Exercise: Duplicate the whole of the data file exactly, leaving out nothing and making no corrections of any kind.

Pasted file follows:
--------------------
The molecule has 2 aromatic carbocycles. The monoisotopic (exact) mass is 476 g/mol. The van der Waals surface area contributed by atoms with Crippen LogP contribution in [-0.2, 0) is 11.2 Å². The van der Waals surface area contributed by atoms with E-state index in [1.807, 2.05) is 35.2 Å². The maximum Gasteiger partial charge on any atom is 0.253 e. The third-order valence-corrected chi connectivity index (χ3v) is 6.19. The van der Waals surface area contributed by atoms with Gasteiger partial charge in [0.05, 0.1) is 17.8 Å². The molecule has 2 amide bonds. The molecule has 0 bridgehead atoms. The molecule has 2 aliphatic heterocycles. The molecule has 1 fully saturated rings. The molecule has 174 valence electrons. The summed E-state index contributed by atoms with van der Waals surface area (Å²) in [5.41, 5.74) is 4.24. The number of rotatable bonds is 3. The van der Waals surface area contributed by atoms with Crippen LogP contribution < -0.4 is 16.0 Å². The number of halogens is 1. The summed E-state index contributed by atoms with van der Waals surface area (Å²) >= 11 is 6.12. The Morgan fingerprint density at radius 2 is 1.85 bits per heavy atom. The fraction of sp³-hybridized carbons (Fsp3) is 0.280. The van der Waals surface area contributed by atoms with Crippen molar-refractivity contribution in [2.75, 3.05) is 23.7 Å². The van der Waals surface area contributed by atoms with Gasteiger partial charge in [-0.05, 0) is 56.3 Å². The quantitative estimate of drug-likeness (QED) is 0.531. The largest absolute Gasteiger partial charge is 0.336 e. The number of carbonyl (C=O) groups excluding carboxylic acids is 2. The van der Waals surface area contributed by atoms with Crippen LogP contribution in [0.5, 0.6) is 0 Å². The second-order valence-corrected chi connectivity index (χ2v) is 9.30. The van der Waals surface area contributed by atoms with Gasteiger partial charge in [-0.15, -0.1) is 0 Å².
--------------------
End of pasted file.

The molecule has 2 aromatic carbocycles. The monoisotopic (exact) mass is 476 g/mol. The van der Waals surface area contributed by atoms with Crippen LogP contribution in [-0.2, 0) is 11.2 Å². The van der Waals surface area contributed by atoms with E-state index in [1.807, 2.05) is 35.2 Å². The maximum Gasteiger partial charge on any atom is 0.253 e. The third-order valence-corrected chi connectivity index (χ3v) is 6.19. The van der Waals surface area contributed by atoms with Gasteiger partial charge in [0.05, 0.1) is 17.8 Å². The molecule has 2 amide bonds. The molecule has 0 bridgehead atoms. The molecule has 2 aliphatic heterocycles. The molecule has 1 fully saturated rings. The molecule has 174 valence electrons. The summed E-state index contributed by atoms with van der Waals surface area (Å²) in [5.41, 5.74) is 4.24. The number of rotatable bonds is 3. The van der Waals surface area contributed by atoms with Crippen LogP contribution < -0.4 is 16.0 Å². The number of halogens is 1. The summed E-state index contributed by atoms with van der Waals surface area (Å²) >= 11 is 6.12. The Morgan fingerprint density at radius 2 is 1.85 bits per heavy atom. The fraction of sp³-hybridized carbons (Fsp3) is 0.280. The van der Waals surface area contributed by atoms with Crippen molar-refractivity contribution in [2.75, 3.05) is 23.7 Å². The van der Waals surface area contributed by atoms with Gasteiger partial charge in [-0.05, 0) is 56.3 Å². The quantitative estimate of drug-likeness (QED) is 0.531. The largest absolute Gasteiger partial charge is 0.336 e. The number of carbonyl (C=O) groups excluding carboxylic acids is 2. The van der Waals surface area contributed by atoms with Crippen LogP contribution in [0.5, 0.6) is 0 Å². The second-order valence-corrected chi connectivity index (χ2v) is 9.30. The van der Waals surface area contributed by atoms with Gasteiger partial charge in [-0.15, -0.1) is 0 Å².